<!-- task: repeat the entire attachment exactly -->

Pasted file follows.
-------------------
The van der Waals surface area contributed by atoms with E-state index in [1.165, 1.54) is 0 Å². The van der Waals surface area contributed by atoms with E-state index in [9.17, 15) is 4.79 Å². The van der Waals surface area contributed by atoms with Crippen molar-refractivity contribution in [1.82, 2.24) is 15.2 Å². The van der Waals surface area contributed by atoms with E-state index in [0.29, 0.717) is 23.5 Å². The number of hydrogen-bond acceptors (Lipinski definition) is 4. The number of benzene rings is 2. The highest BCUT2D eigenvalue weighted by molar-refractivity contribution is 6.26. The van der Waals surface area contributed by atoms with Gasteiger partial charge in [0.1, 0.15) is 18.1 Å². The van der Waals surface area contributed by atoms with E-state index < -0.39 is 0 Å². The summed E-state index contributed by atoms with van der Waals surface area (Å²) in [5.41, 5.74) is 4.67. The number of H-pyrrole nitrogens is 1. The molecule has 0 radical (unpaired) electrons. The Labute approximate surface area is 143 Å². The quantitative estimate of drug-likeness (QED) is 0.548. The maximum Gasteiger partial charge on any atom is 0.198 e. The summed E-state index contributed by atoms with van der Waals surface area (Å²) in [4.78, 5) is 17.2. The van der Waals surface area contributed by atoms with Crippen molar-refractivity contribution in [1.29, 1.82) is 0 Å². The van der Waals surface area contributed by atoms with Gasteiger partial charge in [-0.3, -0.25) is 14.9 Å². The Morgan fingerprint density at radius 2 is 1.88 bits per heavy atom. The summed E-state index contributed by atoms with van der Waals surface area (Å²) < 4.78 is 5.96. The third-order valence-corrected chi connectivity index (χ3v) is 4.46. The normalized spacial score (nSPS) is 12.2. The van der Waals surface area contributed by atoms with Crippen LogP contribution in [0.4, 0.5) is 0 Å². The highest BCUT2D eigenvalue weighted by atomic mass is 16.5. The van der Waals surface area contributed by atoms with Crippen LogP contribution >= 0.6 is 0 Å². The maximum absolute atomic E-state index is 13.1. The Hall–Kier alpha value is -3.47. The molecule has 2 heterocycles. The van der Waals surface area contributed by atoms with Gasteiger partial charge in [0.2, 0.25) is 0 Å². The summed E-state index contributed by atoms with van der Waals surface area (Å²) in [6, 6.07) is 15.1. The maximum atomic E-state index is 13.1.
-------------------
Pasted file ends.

The van der Waals surface area contributed by atoms with E-state index in [1.165, 1.54) is 0 Å². The van der Waals surface area contributed by atoms with E-state index in [9.17, 15) is 4.79 Å². The van der Waals surface area contributed by atoms with Crippen molar-refractivity contribution in [1.82, 2.24) is 15.2 Å². The van der Waals surface area contributed by atoms with E-state index in [0.29, 0.717) is 23.5 Å². The number of hydrogen-bond acceptors (Lipinski definition) is 4. The number of benzene rings is 2. The highest BCUT2D eigenvalue weighted by molar-refractivity contribution is 6.26. The van der Waals surface area contributed by atoms with Gasteiger partial charge in [0.1, 0.15) is 18.1 Å². The van der Waals surface area contributed by atoms with E-state index < -0.39 is 0 Å². The summed E-state index contributed by atoms with van der Waals surface area (Å²) in [5.41, 5.74) is 4.67. The number of H-pyrrole nitrogens is 1. The molecule has 0 radical (unpaired) electrons. The Labute approximate surface area is 143 Å². The quantitative estimate of drug-likeness (QED) is 0.548. The maximum Gasteiger partial charge on any atom is 0.198 e. The summed E-state index contributed by atoms with van der Waals surface area (Å²) in [4.78, 5) is 17.2. The van der Waals surface area contributed by atoms with Crippen molar-refractivity contribution in [1.29, 1.82) is 0 Å². The van der Waals surface area contributed by atoms with Gasteiger partial charge in [-0.3, -0.25) is 14.9 Å². The Morgan fingerprint density at radius 2 is 1.88 bits per heavy atom. The summed E-state index contributed by atoms with van der Waals surface area (Å²) < 4.78 is 5.96. The third-order valence-corrected chi connectivity index (χ3v) is 4.46. The normalized spacial score (nSPS) is 12.2. The van der Waals surface area contributed by atoms with Crippen LogP contribution in [0.4, 0.5) is 0 Å². The highest BCUT2D eigenvalue weighted by atomic mass is 16.5. The van der Waals surface area contributed by atoms with Crippen LogP contribution >= 0.6 is 0 Å². The maximum absolute atomic E-state index is 13.1. The Hall–Kier alpha value is -3.47. The molecule has 2 heterocycles. The van der Waals surface area contributed by atoms with Gasteiger partial charge in [0.2, 0.25) is 0 Å². The summed E-state index contributed by atoms with van der Waals surface area (Å²) in [6, 6.07) is 15.1. The maximum atomic E-state index is 13.1.